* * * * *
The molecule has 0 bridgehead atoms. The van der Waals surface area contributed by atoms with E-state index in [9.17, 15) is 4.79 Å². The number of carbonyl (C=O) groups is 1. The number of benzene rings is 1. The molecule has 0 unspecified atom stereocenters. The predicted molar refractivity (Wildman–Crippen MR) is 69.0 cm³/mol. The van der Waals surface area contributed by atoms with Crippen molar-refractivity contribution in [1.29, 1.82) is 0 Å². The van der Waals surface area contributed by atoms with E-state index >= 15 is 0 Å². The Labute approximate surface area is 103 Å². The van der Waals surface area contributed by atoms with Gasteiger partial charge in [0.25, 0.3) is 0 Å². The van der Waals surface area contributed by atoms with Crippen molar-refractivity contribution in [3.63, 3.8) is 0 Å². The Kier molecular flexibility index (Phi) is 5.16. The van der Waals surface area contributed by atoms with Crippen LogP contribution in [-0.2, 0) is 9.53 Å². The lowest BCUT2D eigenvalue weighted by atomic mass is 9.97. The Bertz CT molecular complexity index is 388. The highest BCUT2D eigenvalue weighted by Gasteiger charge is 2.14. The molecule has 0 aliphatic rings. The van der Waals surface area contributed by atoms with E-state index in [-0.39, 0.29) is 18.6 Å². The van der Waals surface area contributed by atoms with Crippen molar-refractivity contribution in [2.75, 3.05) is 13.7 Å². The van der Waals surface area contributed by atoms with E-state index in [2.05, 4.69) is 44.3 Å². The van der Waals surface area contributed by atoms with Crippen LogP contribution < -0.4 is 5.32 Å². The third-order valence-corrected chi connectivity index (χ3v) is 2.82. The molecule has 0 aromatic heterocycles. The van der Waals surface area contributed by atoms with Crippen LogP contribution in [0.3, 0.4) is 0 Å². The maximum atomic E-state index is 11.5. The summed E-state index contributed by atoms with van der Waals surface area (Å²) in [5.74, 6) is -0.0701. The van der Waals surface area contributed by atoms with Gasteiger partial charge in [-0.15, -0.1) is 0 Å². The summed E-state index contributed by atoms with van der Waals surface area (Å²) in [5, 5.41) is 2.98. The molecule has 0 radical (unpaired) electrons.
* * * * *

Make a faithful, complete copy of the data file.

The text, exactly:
The molecule has 0 bridgehead atoms. The van der Waals surface area contributed by atoms with E-state index in [9.17, 15) is 4.79 Å². The number of carbonyl (C=O) groups is 1. The number of benzene rings is 1. The molecule has 0 unspecified atom stereocenters. The predicted molar refractivity (Wildman–Crippen MR) is 69.0 cm³/mol. The van der Waals surface area contributed by atoms with Crippen molar-refractivity contribution in [1.29, 1.82) is 0 Å². The van der Waals surface area contributed by atoms with E-state index >= 15 is 0 Å². The Labute approximate surface area is 103 Å². The van der Waals surface area contributed by atoms with Gasteiger partial charge in [0.25, 0.3) is 0 Å². The van der Waals surface area contributed by atoms with Crippen molar-refractivity contribution in [3.63, 3.8) is 0 Å². The Kier molecular flexibility index (Phi) is 5.16. The van der Waals surface area contributed by atoms with Crippen LogP contribution in [-0.2, 0) is 9.53 Å². The lowest BCUT2D eigenvalue weighted by atomic mass is 9.97. The Bertz CT molecular complexity index is 388. The highest BCUT2D eigenvalue weighted by Gasteiger charge is 2.14. The molecule has 0 aliphatic rings. The van der Waals surface area contributed by atoms with E-state index in [-0.39, 0.29) is 18.6 Å². The van der Waals surface area contributed by atoms with Crippen molar-refractivity contribution in [2.75, 3.05) is 13.7 Å². The van der Waals surface area contributed by atoms with E-state index in [2.05, 4.69) is 44.3 Å². The van der Waals surface area contributed by atoms with Crippen LogP contribution < -0.4 is 5.32 Å². The third-order valence-corrected chi connectivity index (χ3v) is 2.82. The molecule has 0 aromatic heterocycles. The van der Waals surface area contributed by atoms with Crippen LogP contribution in [0.3, 0.4) is 0 Å². The maximum atomic E-state index is 11.5. The summed E-state index contributed by atoms with van der Waals surface area (Å²) in [5.74, 6) is -0.0701. The van der Waals surface area contributed by atoms with Gasteiger partial charge in [-0.15, -0.1) is 0 Å². The summed E-state index contributed by atoms with van der Waals surface area (Å²) in [5, 5.41) is 2.98. The molecule has 0 radical (unpaired) electrons.